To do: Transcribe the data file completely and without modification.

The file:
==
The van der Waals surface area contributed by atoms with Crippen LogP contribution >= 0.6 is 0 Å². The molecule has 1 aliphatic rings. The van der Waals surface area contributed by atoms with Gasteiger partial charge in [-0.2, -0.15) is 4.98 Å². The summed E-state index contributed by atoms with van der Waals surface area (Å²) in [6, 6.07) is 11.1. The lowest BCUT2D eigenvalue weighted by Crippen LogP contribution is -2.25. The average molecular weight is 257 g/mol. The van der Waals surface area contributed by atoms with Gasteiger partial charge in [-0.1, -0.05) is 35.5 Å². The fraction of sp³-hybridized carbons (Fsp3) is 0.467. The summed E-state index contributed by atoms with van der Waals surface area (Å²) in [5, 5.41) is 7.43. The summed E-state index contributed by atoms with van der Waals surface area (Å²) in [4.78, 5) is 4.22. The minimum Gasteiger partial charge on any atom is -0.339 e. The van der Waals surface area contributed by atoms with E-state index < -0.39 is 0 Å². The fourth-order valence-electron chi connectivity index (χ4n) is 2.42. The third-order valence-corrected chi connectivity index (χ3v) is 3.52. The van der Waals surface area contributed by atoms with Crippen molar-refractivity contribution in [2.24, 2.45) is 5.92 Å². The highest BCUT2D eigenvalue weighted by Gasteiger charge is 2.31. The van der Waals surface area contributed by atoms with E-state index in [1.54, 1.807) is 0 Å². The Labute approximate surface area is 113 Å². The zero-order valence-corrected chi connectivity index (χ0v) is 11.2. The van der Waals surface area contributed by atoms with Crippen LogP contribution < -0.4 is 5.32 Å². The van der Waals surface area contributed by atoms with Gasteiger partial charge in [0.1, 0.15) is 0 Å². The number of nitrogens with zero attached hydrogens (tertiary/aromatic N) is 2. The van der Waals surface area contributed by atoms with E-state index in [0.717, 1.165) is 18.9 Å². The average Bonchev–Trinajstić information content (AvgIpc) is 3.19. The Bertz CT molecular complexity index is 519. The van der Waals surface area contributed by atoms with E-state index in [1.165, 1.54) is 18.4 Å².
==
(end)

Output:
The van der Waals surface area contributed by atoms with Crippen LogP contribution >= 0.6 is 0 Å². The molecule has 1 aliphatic rings. The van der Waals surface area contributed by atoms with Gasteiger partial charge in [-0.2, -0.15) is 4.98 Å². The summed E-state index contributed by atoms with van der Waals surface area (Å²) in [6, 6.07) is 11.1. The lowest BCUT2D eigenvalue weighted by Crippen LogP contribution is -2.25. The average molecular weight is 257 g/mol. The van der Waals surface area contributed by atoms with Gasteiger partial charge in [-0.1, -0.05) is 35.5 Å². The fraction of sp³-hybridized carbons (Fsp3) is 0.467. The summed E-state index contributed by atoms with van der Waals surface area (Å²) in [5, 5.41) is 7.43. The summed E-state index contributed by atoms with van der Waals surface area (Å²) in [4.78, 5) is 4.22. The minimum Gasteiger partial charge on any atom is -0.339 e. The van der Waals surface area contributed by atoms with E-state index < -0.39 is 0 Å². The fourth-order valence-electron chi connectivity index (χ4n) is 2.42. The third-order valence-corrected chi connectivity index (χ3v) is 3.52. The van der Waals surface area contributed by atoms with Crippen molar-refractivity contribution in [2.24, 2.45) is 5.92 Å². The highest BCUT2D eigenvalue weighted by Gasteiger charge is 2.31. The van der Waals surface area contributed by atoms with E-state index in [1.54, 1.807) is 0 Å². The Labute approximate surface area is 113 Å². The zero-order valence-corrected chi connectivity index (χ0v) is 11.2. The van der Waals surface area contributed by atoms with Crippen LogP contribution < -0.4 is 5.32 Å². The van der Waals surface area contributed by atoms with Gasteiger partial charge in [0.1, 0.15) is 0 Å². The number of nitrogens with zero attached hydrogens (tertiary/aromatic N) is 2. The van der Waals surface area contributed by atoms with E-state index in [0.717, 1.165) is 18.9 Å². The average Bonchev–Trinajstić information content (AvgIpc) is 3.19. The Bertz CT molecular complexity index is 519. The van der Waals surface area contributed by atoms with E-state index in [1.165, 1.54) is 18.4 Å².